By S. H. Ford


Century Eight


Let us number up the way-marks we have passed. From the persecutions in Virginia just preceding the Revolution, we ascended the stream of colonial history, and found Baptists in the Old Dominion at the time that Holmes, and Clark, and Knollys, were planting the standard of truth and freedom in the wilds of New England. From Virginia and Rhode Island we entered the jail of Bunyan,and beheld Keach on the pillory. With the rise of Luther, and Calvin, and Cranmer, we found Baptists starting forth from their concealment, pouring down like torrents from the mountain fastnesses in every part of Europe. Long before Luther lived, or the Reformation was born, we found them in the vales of the Alps, in the mountains of Wales, and in the forests of England. Henry, Peter de Bruis, and Arnold of Brescia, were among the torch-bearers in the darkness of the middle ages.

In the lovely land of Italy, under the very shadow of the Vatican, the Paterine Baptists were condemned by the persecuting Pope, and described by the classic historian.

From Italy to Constantinople, and from Constantinople to Armenia and Syria, we have traced the Paulician Baptists. From these we again take our line of departure in our search for the head-spring. But ere we proceed, let us ascend some historic hight and glance over the surrounding prospect. We are up among the Paulicians in the mountains of Armenia, in the middle of the seventh century. Amid those sublime hights where the family of Noah looked down on a world covered with the slowly receding waters of the deluge, let us take a passing survey of a world now mantled in spiritual night. What a sad, yet not hopeless sight, the world in the seventh century presented. In the distant West, where the tall Alps rise above the glassing lake; where the children of freedom find safety within those mountain walls, the green foliage of the "tree of life" is blooming, the flowers in "the garden of the Lord" send forth their sweet perfume, and the dew of blessing descends on the few and banished children of Christ who are dwelling there together in unity. Still farther west, and among the Pyrenees, the descendants of the banished Novatians, branded as Anabaptists, live in quit peace, devoted to their sovereign Lord. And yonder, in those western isles, where white cliffs gleam in the setting sunlight, a scene of striking interest may be witnessed. Let us look at it.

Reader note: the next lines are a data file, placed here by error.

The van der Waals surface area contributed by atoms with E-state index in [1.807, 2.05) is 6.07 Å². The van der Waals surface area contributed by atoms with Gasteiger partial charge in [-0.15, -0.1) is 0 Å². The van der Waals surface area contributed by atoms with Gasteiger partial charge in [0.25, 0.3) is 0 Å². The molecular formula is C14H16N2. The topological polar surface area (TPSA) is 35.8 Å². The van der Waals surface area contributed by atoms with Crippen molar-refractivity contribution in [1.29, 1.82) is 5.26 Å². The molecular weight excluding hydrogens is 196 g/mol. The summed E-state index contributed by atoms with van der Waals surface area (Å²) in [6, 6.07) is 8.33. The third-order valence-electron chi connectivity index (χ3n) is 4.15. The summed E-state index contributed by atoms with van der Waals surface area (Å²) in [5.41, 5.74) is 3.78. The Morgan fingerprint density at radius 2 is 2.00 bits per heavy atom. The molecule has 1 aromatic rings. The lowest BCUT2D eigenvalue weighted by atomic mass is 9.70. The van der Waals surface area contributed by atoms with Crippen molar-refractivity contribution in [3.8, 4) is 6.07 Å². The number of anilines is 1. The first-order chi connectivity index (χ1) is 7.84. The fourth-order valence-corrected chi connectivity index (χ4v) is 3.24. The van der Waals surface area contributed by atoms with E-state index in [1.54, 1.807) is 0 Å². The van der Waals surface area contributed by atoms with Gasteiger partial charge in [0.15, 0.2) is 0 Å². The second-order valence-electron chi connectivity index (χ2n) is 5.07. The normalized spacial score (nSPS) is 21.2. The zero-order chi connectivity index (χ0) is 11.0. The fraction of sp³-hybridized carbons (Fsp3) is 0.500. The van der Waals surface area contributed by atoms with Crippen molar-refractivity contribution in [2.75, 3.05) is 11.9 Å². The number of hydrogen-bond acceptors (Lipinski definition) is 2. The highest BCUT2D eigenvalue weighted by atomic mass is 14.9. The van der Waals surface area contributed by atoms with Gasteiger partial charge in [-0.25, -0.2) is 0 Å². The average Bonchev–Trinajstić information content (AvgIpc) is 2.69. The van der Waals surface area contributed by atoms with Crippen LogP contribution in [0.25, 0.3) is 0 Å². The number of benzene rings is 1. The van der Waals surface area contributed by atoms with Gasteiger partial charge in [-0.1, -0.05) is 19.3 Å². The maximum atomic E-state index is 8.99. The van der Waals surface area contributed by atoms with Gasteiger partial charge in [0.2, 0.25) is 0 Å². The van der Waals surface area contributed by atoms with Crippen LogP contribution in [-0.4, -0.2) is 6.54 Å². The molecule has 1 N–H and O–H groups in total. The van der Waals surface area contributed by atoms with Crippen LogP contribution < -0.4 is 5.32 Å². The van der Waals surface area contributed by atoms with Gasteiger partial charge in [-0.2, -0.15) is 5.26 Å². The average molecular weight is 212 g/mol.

From Asia Minor, through Paul, or some of his co-laborers, the gospel was carried to Britain. When civil dissension had weakened the power of Rome, and the wild Picts and Scots were continually making inroads upon the helpless inhabitants, when Rome could not defend them, the protection of the hardy Anglo-Saxons was sought; they drove back the Scottish invaders, but became in their turn the owners and rulers of the island. A Saxon kingdom of Pagans was established, and the old British Christians were driven toward Wales. Pope Gregory sent a monk named Austin to convert these Saxon Pagans, who came with his tribe of muttering and persecuting monks to carry out the commands of his ghostly lord. He won over the Saxons. He made disciples of them by wholesale baptisms. His next step was to attempt the conversion of those apostolic churches over to Christendom, that is, Popery and infant baptism. The old British Churches differed in regard to baptism, as well as in many other things, with those Romanist missionaries. An old British, or rather Welsh pastor, named Deynock, whose opinion in ecclesiastical affairs had the most weight with his countrymen, when urged by Austin to submit in all things to the ordinances of the Roman Church, returned the following remarkable answer:

"We are all ready to listen to the church of God, to the Pope of Rome, and every pious Christian; that so we may show to each, according to his station, proper love, and uphold him by word and deed. We know not that any other obedience can be required of us toward him whom you call the Pope, or the father of fathers. But this obedience we are ready to render to him and to every Christian." (Neander, vol. iii, p. 17).

A council or convention was afterward held between Austin and the Welsh preachers, at which the latter declared that they could do nothing without a full representation from their churches. Finally the Britons refused to enter into any terms of agreement with Austin. "Well, then," said the haughty priest, "as you will not have us as friends, you shall as foes, and experience the vengeance of the Saxons." (Neander's Eccl. Hist. Ang. Fuller's History English Churches, vol. i).

His threat was carried out. The college at Bangor was destroyed; the preachers were massacred, and over two thousand of these primitive Christians in Hereford were sacrificed to the demon of apostasy. (Dupin, Eccl. His., vol., p. 90. Fox's Martyrs, vol. i, p. 135).